802.11ac is the hottest topic of discussion and deployment in WiFi over the past couple of years. Ratified as a standard by the IEEE in November 2013, the first phase of 802.11ac products brought to market is commonly referred to as Wave 1, and provides roughly a 3x improvement in network performance over its predecessor 802.11n: 1.3 Gbps compared to 450 Mbps in 5 GHz respectively when utilizing the maximum channel width and modulation supported .
Next up 11ac Wave 2, the next phase in 802.11ac, will begin entering the market later in 2015 in the form of both new client devices (smartphones, tablets, laptops) and new Access Points and modules, providing two significant enhancements building on Wave 1
Multi User MIMO MU-MIMO
160 MHz channel width support
MU-MIMO will enable a Wave 2 AP to talk with multiple Wave 2 clients concurrently, specifically in the downstream direction, AP to client. In the upstream direction, it’s the same as the current Single User MIMO (SU-MIMO) where a single client at a time talks to the AP.
MU-MIMO will share all of the available wireless spectrum across multiple client devices, thereby optimizing the efficiency of the wireless network while servicing more client devices. Contrast this with today’s SU-MIMO where the network services a single client at a time and based on the type of client the wireless spectrum can be fully utilized or a portion of the network left idle as a client is connected.
e.g. 1 Spatial Stream (SS) smartphone or tablet, or 2SS tablet or laptop rather than alternating up and down based on the type of individual client connected with the AP in a SU-MIMO environment.
160 MHz channel width is added to the current support of 20, 40 and 80 MHz channel widths with Wave 1, providing a boost in performance up to 2.34 Gbps from 1.3 Gbps with Wave 1. Companies have the flexibility and option to manage the amount of available wireless spectrum deployed within their network as and when appropriate.
With 802.11ac’s wider channels comes a discussion of what wireless spectrum is available and it varies by geographic market. Cisco has a dedicated team championing and optimizing regulatory requirements in the Wi-Fi market place and continuously engages with all global regulatory organizations, such as the Federal Communication Commission (FCC) in the US and the European Telecommunications Standards Institute (ETSI) in the EU, to promote more spectrum commercialization. As proof the FCC recently opened up a 6th non-overlapping 80MHz channel for 802.11ac operations (UNII-2). This discussion was discussed by Chris Spain in his blog last year entitled “What, Why, Where, When, How: The New FCC Ruling Around 5 GHz”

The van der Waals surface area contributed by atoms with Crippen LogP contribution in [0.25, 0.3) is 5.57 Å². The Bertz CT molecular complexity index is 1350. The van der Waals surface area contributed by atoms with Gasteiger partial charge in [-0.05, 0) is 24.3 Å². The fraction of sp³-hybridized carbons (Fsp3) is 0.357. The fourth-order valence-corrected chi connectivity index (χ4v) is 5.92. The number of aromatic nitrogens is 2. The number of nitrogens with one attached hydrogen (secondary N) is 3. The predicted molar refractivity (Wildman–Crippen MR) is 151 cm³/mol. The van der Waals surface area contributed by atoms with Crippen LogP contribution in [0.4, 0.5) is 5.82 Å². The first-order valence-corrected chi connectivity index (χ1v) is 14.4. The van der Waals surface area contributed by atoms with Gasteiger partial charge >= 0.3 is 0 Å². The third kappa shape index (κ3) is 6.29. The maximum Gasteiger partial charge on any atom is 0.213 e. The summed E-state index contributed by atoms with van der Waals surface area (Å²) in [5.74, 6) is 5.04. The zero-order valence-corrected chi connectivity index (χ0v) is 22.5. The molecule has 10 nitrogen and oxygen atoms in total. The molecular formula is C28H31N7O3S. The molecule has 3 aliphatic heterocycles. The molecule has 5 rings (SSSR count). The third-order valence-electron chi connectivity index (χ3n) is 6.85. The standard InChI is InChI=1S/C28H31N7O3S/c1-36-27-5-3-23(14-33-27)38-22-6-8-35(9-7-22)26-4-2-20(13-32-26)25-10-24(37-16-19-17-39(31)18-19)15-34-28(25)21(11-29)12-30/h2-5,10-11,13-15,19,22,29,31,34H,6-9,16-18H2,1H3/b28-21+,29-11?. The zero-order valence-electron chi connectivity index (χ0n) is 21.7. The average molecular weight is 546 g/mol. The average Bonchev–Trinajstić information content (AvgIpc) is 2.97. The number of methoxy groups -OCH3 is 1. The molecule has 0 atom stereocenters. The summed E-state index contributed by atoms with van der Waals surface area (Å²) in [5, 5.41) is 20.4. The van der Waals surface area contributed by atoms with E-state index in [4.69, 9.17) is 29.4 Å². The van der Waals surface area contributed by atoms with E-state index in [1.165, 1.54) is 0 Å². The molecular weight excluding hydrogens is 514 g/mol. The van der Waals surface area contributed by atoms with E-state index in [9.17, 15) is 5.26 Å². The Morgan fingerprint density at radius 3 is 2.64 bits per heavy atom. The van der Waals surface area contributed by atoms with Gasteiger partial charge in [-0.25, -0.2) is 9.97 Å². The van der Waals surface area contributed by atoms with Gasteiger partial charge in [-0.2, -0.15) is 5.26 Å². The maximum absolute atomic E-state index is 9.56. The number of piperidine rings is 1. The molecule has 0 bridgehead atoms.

As Wave 2 utilizes an increased amount of available spectrum with a potential maximum data rate up to 2.34 Gbps, we legitimately start to encounter situations where Wave 2 clients and Access Points can combine to exceed a single 1G Ethernet uplink from the Access Point, and even more likely network traffic forwarded by multiple radios in the Access Point will exceed this same single 1G Ethernet uplink. This was never a real issue Wave 1.
Enter the NBASE-T Alliance co-founded by Cisco with the explicit goal of developing and bringing to market 2.5G and 5G Ethernet specifications and solutions that fill the avoid between 1G and 10G, in preparation and anticipation of 802.11ac Wave 2. NBASE-T also supports all Power over Ethernet (PoE) standards.
NBASE-T enables a single Ethernet cable approach that is cost effective while providing a range of speeds and a variety of PoE options ultimately allowing customers determine where they would like to derive cost savings from their cabling infrastructure “single cable, single switch port, longevity for existing Cat5e and new options for Cat6 and beyond, adaptive performance, and flexible powering options”. Cisco announces new multigigabit switching solutions based on NBASE-T.
As we move forward in 2015, companies will see Enterprise and Carrier class Wave 2 Access Point technology and they should expect a complete Wave 2 implementation that includes both of these major enhancements to ensure they have maximum flexibility for companies as their businesses continue to shift to the “All Wireless Office” mode of operation.
That being said, 802.11ac Wave 2 clients and infrastructures will take several years to build out and reach critical mass. Thus, if you need to address Wi-Fi performance and high client density challenges seen today on your legacy 802.11n and 802.11abg networks, don’t wait for Wave 2. Instead, move to Wave 1 now and in the near term and you can build out with Wave 2 in the future.
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Thanks for sharing this, Mark!
Good stuff re physics of 802.11. Regarding wireless systems, have you guys noticed the requirement for separation of control and data planes (similar to separation of voice control packets RTP/MGCP/SCCP/etc vs the media data path). Can’t funnel all that gigabit wireless back to anywhere and noone wants l3 pricetag on edge switches.
In other words, have you guys noticed that aironet (‘converged access’ hack) is obsolete and that Cisco Meraki is the future (of both wireless AND wired).
A great post on a hot topic!
Thank You for Sharing. Looking forward to what the future holds.
Very cool charts …
And – or so I’ve heard – the new Cisco AP 3700 has a modular snap-in capability to enable it to be upgraded from Wave 1 to Wave 2 by simply snapping in an add-in module, rather than having to replace the whole unit.
Is this true? (If true, it’s awesome!).
Is this true for the 1700 and 2700 as well?
And last – are there plans to continue Wave 3 upgrades using the same snap-in module idea? (Hope so!)
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